Not all couples struggle with ADHD and responses to ADHD. But if you do, then you probably have some grieving to do. Your relationship isn’t what you had dreamed it could be. That doesn’t mean it is a bad relationship for you, even if things are not going well at the moment. And the fact that you feel disappointment or bitterness doesn’t mean that either you or your partner is a bad person. It simply means that you have been impacted by “The ADHD Effect” and have some obstacles to overcome before you will find the happiness you seek. It also means that the form of your happiness will likely be quite a bit different from what you originally envisioned. That’s okay…but to get there, it’s extremely helpful to grieve the fact that your relationship is different from what you expected…and that right now it doesn’t feel all that good.
Why am I such a big fan of grieving? Because until you acknowledge and accept that your reality is quite different from your dreams, you can’t fully enjoy your real life. You’re held hostage by your sadness, which colors many of your interactions. And you may also be ruining the relationship you do have by either clinging to that old dream and trying to change your partner into the person you dreamed he or she would be (as I did) or you may be in ‘fight or flight’ mode either lashing out or retreating (as my husband was). Neither works to connect you.
What IS Grieving?
Grieving is looking at your sadness, regret and pain and, over time, coming to the understanding that there are some things you can’t change. Death, for example, or a horrific accident, or the fact that your child has cancer – these are the kinds of things we normally associate with grieving. ADHD is like that, too. Yes, the two of you can dramatically improve your relationship once you get to a place where you both accept ‘what is’ and also learn ‘what can change.’ But as long as you hang onto your original dreams of the relationship you don’t have, you impede your progress towards finding the happiness you seek in the relationship you do have.
I was speaking yesterday with a woman who told me “I’m a doer – my father had cancer, and up until the day he died I was still looking for the thing that would cure him.” While she has now accepted her father’s death as reality, she’s having trouble grieving her relationship loss because she still wants to believe she can ‘fix’ the ADHD ‘problem.’ She’s not all wrong – we have a lot of influence over how we live our lives. But there are some things that we can’t change – death…and the presence of adult ADHD…are two of them. We can use medical science to stay healthy much longer. We can use behavioral and mental health science to vastly improve life with adult ADHD. But we can’t fully eliminate either of them.*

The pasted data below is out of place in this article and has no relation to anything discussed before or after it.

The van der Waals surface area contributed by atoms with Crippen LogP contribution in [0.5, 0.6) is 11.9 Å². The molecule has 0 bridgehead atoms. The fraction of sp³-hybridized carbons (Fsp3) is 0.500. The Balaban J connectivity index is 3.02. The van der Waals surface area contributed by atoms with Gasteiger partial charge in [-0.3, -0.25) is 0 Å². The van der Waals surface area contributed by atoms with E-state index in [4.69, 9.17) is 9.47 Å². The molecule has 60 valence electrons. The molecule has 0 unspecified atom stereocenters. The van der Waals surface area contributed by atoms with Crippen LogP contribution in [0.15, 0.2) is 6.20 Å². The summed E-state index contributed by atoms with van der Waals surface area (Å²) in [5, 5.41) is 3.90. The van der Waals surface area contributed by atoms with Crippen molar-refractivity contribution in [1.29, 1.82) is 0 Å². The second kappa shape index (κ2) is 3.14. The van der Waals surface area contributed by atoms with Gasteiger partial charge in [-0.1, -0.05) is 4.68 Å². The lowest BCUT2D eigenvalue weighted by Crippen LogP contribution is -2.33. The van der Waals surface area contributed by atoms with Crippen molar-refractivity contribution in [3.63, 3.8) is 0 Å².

Grieving is about understanding that we are not as powerful as we would like to be and that while we have influence, our influence has limits.
How Do You Grieve?
Grieving is a deeply personal process, so I will share what I went through and what I have observed others do.
After many years, it could no longer wait. My sadness about the obvious gap between dreams and reality needed exploring. So I journaled. I read. I talked – with friends, sometimes with my husband about my sadness – which he shared. I took better care of myself and taught myself to love myself again so that I was in a position of strength to better take on this pain. I explored what my life was, and I tried to sort out the positive from the negative. That search for the positive was a really important part of my grieving. While I felt hopeless, it was really hard to accept ‘what was.’ It was just too painful! When I could find some positive parts, it was easier to say ‘this is what is…and there are ways to make the good parts better while understanding how to negotiate the bad.’ It made me feel sad to think about the lost years, but also hopeful to think about a better future. While ADHD isn’t changeable, how we deal with ADHD is.